Amid the hoopla of the new iPhone 6 and 6+, the new HealthKit app is making its appearance.
In conjunction with the Mayo Clinic, Apple has devised an app that blends together healthcare information from various third-party apps along with the app from Mayo clinic. This provides users with a comprehensive view of their health on a mobile device.
Mayo Clinic is committed to consumers taking a more active role in their healthcare and they back the use of apps that are both helpful and accurate providing more affordable healthcare. The medical director for the public affairs and marketing operation at Mayo Cinic, Dr. John Wald states:
“If we lose that trusted aspect, we’ve lost everything. We are committed to maintaining that trust.”
The HealthKit (aka Health) supplies a holistic approach to both patients and healthcare providers in viewing data.
Collected information includes:
- Blood pressure
- Glucose level
- Diet and caloric intake
- Photos or videos of restricted motion
- Images of rashes
- And more
This information is congregated from the consumer with various Apple apps, and medical sites. Besides apps devised by Mayo Clinic, Mount Sinai and Cleveland Clinic, there will be inclusion from sportswear marketing companies such as Adidas, Nike and The Running Company.
The benefits are clear. Apple’s senior vice president of software engineering, Craig Federighi illustrates an example of a benefit with blood pressure readings:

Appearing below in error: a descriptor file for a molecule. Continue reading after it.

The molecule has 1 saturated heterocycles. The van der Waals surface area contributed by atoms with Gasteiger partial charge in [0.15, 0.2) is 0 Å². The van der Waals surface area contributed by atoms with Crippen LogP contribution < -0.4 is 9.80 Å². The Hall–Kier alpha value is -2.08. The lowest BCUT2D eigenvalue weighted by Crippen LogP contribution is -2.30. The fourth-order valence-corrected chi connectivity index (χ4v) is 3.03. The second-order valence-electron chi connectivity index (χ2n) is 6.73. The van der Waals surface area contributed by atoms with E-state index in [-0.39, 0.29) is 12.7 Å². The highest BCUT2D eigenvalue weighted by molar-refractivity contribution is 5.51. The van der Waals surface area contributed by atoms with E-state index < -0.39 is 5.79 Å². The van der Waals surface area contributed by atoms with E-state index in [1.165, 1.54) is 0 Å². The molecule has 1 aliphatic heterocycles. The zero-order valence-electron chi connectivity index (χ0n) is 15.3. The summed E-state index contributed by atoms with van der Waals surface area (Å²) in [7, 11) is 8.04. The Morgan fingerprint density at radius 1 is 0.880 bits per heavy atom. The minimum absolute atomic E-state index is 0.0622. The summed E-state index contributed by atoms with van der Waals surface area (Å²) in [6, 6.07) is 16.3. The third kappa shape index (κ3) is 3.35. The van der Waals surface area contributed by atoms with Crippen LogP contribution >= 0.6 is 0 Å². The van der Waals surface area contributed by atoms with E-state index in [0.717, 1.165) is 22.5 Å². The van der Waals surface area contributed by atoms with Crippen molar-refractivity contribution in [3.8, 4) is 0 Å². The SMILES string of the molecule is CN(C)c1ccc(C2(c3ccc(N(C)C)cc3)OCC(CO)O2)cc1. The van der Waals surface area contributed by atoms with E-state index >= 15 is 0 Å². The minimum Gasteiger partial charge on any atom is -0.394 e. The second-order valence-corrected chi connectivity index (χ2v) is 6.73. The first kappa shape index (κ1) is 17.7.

“When a patient takes, let’s say, a blood pressure reading, HealthKit automatically notifies their app. And their app is automatically able to check whether that reading is within generic ventolin hfa inhaler that patient’s personalized healthcare parameters and thresholds. If it’s not, it can contact the hospital proactively, notify a doctor and that doctor can reach back to that patient providing more timely care.”
Apple executives insist that privacy and security is a big concern that has been addressed. Federighi, points out:
“We carefully protect (patient) privacy so (the patient) can have total control over which applications have access to which part of (their) healthcare information.”
The thing is, consumers must approve data-sharing from all apps used to obtain a comprehensive medical picture and there is no way to determine if the other apps are as stringent with security controls. This calls protection of patient information into question.
Wald says that Apple is “aware of those concerns” but feels that :
“It will follow all of the HIPAA regulations, but I like that healthcare will be driving some of these decisions. I think this can lead to some better solutions.” “We think that having a central repository is a very positive move to helping with affordable healthcare,” he said. “And we have great IT folk who are ultimately concerned about keeping us as the most trusted brand in healthcare.”
Wald argues that patients are currently accessing digital copies of sensitive medical data like lab tests. Apple will seek to protect this.
Are you currently using health apps? Do you plan on using an aggregate site like Apple’s HealthKit? Share your views in the comment box below.